Mandatory data retention would force your Internet Service Provider to create vast and expensive new databases of sensitive information about you. That information would then be available to the government, in secret and without any court oversight, based on weak and outdated electronic privacy laws.

That same data could become available to civil litigants in private lawsuits—whether it’s the RIAA trying to identify downloaders, a company trying to uncover and retaliate against an anonymous critic, or a divorce lawyer looking for dirty laundry. These databases would also be a new and valuable target for black hat hackers, be they criminals trying to steal identities or foreign governments trying to unmask anonymous dissidents.

Meats_Of_Evil Aug 07, 2011, 04:39am EDT Reply - Quote - Report Abuse
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>> Re: HR1981 =MASSIVE Loss of Internet Privacy in US
I could've sworn I replied to this but very interesting article john, thanks for sharing.

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john albrich Oct 31, 2014, 09:43pm EDT Reply - Quote - Report Abuse
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Edited: Nov 02, 2014, 06:48pm EST

 
>> Re: HR1981 =MASSIVE Loss of Internet Privacy in US
.
What this MEANS in such situations, is that you will be unable to "plead the Fifth Amendment" (which (in simple terms) states you can't be compelled to testify against yourself).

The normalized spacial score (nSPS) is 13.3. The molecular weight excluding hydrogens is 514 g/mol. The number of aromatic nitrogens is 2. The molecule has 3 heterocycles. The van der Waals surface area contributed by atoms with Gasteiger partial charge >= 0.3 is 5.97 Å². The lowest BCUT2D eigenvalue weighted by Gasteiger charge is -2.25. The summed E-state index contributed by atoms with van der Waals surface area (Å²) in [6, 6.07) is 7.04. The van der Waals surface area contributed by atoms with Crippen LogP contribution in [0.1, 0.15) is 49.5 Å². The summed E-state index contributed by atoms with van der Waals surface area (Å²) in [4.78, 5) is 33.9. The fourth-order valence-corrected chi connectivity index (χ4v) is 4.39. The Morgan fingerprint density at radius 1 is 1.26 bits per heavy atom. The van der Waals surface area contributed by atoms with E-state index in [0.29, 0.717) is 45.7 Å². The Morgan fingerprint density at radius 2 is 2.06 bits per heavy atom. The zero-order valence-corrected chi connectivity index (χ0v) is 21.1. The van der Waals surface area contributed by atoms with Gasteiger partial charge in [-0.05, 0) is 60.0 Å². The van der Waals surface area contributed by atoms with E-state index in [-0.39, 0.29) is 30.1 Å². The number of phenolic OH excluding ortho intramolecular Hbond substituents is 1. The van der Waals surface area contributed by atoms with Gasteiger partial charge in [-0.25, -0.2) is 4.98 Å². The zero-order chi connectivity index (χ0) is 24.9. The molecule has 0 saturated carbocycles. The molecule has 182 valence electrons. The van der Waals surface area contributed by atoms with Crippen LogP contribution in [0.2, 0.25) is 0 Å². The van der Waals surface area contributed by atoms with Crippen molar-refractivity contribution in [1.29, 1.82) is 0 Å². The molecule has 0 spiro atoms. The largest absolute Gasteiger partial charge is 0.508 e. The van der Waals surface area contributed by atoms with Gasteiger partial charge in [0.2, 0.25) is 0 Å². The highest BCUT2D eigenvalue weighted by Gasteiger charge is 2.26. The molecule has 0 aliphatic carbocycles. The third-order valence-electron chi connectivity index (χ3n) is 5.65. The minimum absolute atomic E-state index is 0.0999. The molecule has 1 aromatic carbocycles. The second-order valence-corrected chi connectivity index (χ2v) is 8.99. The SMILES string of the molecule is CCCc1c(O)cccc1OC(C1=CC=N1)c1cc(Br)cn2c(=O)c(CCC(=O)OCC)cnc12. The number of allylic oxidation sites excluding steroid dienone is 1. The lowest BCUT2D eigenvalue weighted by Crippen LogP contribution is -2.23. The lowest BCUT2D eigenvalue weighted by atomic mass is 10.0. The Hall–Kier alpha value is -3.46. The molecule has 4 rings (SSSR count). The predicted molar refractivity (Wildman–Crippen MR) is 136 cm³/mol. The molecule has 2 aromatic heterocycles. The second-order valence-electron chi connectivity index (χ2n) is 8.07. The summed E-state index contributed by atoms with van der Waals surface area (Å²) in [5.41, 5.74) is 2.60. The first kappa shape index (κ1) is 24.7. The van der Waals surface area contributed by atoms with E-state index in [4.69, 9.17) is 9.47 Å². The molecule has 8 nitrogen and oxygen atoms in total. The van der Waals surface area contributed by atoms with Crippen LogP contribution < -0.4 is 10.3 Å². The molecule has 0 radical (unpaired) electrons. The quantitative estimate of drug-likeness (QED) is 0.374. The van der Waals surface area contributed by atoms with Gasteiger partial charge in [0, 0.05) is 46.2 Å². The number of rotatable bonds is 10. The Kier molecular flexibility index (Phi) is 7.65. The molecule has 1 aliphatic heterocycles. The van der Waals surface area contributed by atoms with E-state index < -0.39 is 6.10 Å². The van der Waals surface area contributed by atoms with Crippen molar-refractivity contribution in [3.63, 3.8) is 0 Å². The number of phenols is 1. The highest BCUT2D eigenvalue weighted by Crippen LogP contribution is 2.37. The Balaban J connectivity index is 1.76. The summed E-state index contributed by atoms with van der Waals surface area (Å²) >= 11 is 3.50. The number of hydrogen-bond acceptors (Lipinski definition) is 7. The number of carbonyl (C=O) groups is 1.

I believe this ruling sets a legal precedent that applies to ANY biometric access controls (e.g. eye/retina, chemical, facial recognition, etc)

AND it applies to "key"-based systems such as those that require a device such as a USB stick (or file on that stick), a ring or bracelet, or phone (e.g. NFC).

That includes REAL-ID cards/technology.

http://www.macrumors.com/2014/10/31/fingerprints-not-protected...amendment/
A Circuit Court judge in Virginia has ruled that fingerprints are not protected by the Fifth Amendment, a decision that has clear privacy implications for fingerprint-protected devices like newer iPhones and iPads.

According to Judge Steven C. Fucci, while a criminal defendant can't be compelled to hand over a passcode to police officers for the purpose of unlocking a cellular device, law enforcement officials can compel a defendant to give up a fingerprint.


The following should come as no surprise.

http://thehill.com/policy/cybersecurity/222057-white-house-off...e-password
The White House has been trying to push people away from passwords since early 2011, when it launched the National Strategy for Trusted Identities in Cyberspace (NSTIC). The initiative funded public-private pilot programs working on secure password replacements.
(more info on NSTIC, see http://www.nist.gov/nstic/about-nstic.html)